These divrei Torah were adapted from the hashkafa portion of Rabbi Yissocher Frand’s Commuter Chavrusah Tapes on the weekly portion: Tape # 98, “Chermei Tzibur” A Ban on Living in Germany? Good Shabbos!
I Love You and I Will Not Be Disgusted by You
In this week’s parsha we find the first of the two Tochachas that are present in the Torah. G-d warns us about what will be if we do not keep the Torah. The curses enumerated are very graphic – and if one, after hearing of all the terrible tragedies which have befallen the Jewish people, now has doubts about Emunah [faith (in G-d)], all he has to do is read this chapter and he will realize that everything that has been warned of in these curses has unfortunately been fulfilled. Unbelievable descriptions such as women having to eat their children in order to survive are things that we have unfortunately seen in our own lifetime.
But, before the Tochacha begins, there is a relatively small parsha of Bracha [Blessing] — what will be if we keep the mitzvos. The Torah enumerates many wonderful things. We will have plenty, there will be peace in the land, we will be able to conquer our enemies, we will become populous and prosperous — all the wonderful things.
And then G-d promises us that He will live with us: “And I will place my Mishkan in your midst…” [Vayikra 26:11] (This is a blessing, that unfortunately, after 2000 years of not having a Beis HaMikdash, we cannot even contemplate; but it is a tremendous blessing to be able to feel G-d’s holiness in our midst.) But that same verse which begins by speaking of G-d placing His Mishkan in our midst ends with the words “…and I will not detest you” (v’lo sig-al nafshi eschem).
The commentaries are bothered by this verse; it does not seem to make any sense. Here G-d is telling us how much He loves us and is promising us all the Brochos, so is this the place to conclude with the sentiment “I will not despise you?”
Imagine, a fellow proposes to a girl. After going out on a number of dates, he is finally ready to “pop the big question.” He begins, “I am going to love you, I am going to cherish you, I am going to take care of you…” and then he concludes, “…and I am not going to be disgusted by you either.” Imagine… How far would that would get him?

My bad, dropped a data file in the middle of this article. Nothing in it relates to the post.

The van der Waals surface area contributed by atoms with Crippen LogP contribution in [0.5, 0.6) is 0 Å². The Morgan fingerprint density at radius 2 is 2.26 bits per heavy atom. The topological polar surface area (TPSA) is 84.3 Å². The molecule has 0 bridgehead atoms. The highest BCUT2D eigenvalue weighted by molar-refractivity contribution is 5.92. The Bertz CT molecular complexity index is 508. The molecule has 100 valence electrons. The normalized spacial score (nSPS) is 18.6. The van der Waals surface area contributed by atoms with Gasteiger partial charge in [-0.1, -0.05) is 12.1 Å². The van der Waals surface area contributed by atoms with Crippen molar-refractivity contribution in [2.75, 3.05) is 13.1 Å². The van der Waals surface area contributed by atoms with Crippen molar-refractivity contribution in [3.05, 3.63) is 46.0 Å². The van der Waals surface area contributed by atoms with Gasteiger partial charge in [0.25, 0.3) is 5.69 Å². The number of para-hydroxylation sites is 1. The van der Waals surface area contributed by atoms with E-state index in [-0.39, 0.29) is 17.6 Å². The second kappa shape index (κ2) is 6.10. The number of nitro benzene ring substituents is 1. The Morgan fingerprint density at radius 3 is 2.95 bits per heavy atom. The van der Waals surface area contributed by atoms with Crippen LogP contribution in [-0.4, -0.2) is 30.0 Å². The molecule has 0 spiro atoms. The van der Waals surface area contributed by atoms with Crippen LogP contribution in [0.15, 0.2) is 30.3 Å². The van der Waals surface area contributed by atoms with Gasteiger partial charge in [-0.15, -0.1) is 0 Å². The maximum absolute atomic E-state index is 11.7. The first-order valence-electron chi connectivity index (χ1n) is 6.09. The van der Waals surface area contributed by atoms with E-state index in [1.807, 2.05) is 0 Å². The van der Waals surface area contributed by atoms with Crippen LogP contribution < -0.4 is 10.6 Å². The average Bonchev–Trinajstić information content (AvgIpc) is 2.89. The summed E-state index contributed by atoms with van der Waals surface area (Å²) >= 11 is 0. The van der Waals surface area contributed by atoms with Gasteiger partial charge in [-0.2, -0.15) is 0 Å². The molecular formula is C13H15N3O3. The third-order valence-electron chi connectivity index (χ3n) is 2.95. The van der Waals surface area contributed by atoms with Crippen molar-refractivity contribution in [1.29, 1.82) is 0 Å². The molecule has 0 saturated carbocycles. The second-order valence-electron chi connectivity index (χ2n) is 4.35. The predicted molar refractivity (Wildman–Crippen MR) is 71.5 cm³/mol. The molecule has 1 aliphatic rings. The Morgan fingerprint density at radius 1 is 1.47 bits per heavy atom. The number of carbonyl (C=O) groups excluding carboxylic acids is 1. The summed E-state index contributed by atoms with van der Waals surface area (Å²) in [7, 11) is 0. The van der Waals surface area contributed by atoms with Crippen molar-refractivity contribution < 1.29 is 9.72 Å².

That, at first glance, would seem to be what this verse is saying. The words “sig-al nafshi” have connotations of being nauseating and despicable! What does the verse mean?
I saw a beautiful insight from the work Shemen HaTov. The Shemen HaTov explains that it is a wonderful thing when two people love each other. But, unfortunately we know that when two people have loved each other and then they fall apart, there is no greater hatred than love spurned.
In general, people who divorce are unfortunately the best example of people who hate each other. People who loved each other and shared everything, but Heaven Forbid get divorced, are at war with each other. They get down in the gutter and try to destroy each other. Nothing is worse than former lovers who now hate each other.
What this verse is saying is that G-d is promising, that he will love and cherish and take care of the Jewish people. But G-d prophesizes that He Knows that they will not be faithful and He will have to chase them out of Eretz Yisroel. The Sages and the Medrashim use the analogy of a husband and wife who have to separate to explain G-d’s need to drive the Jewish people out of their land.
G-d then informs, that when I split with you — it will not be a bitter divorce. Even then, I will never come to hate you. I will never detest you. Even when I have to send you out and we have to — so to speak — divorce, I will always love you, I will never detest you. This is the greatest blessing.
The Gemara in Sanhedrin [7a] gives a powerful description: “When our love was strong, we could have slept on the blade of a sword, but now that our love is not strong there is no bed in the world that is big enough to hold us both.”
G-d however says, that is not the way it will be when He finds it necessary to discipline the Jewish people. He will never detest us. We will always be special. This is a special Bracha. That is why it appears in the Brochos and not in the Curses.
Tochacha – Chastisement
Emunah – Faith
Bracha (Brachos) — Blessing(s)
Mishkan — Tabernacle
Technical Assistance by Dovid Hoffman; Baltimore, Maryland.
This week’s write-up is adapted from the hashkafa portion of Rabbi Yissochar Frand’s Commuter Chavrusah Torah Tapes on the weekly Torah portion (#98). The corresponding halachic portion for this tape is: “Chermei Tzibur” A Ban on Living in Germany? The other halachic portions for Parshas Bechukosai from the Commuter Chavrusah Series are:
- Tape # 010 – Can Kohanim Visit Graves of Tzadikim?
- Tape # 053 – Are Our Kohanim Really Kohanim?
- Tape # 144 – Kohanim in Hospitals: A real problem.
- Tape # 191 – The Bracha for Kiddush Hashem
- Tape # 237 – Sterilization: Is It Permitted?
- Tape # 281 – Kiddush Hashem: Is “Giluy Arayus” Ever Permitted?
- Tape # 327 – The Kohain and the Divorcee
- Tape # 371 – The Mitzvah of Ve’Kidashto — Honoring Kohanim.
- Tape # 415 – The Ba’alas Teshuva and the Kohain
Tapes or a complete catalogue can be ordered from:
Yad Yechiel Institute
PO Box 511
Owings Mills, MD 21117-0511
Call (410) 358-0416 for further information.
Also Available: Mesorah / Artscroll has published a collection of Rabbi Frand’s essays. The book is entitled:
and is available through Project Genesis On-Line Bookstore: http://books.torah.org/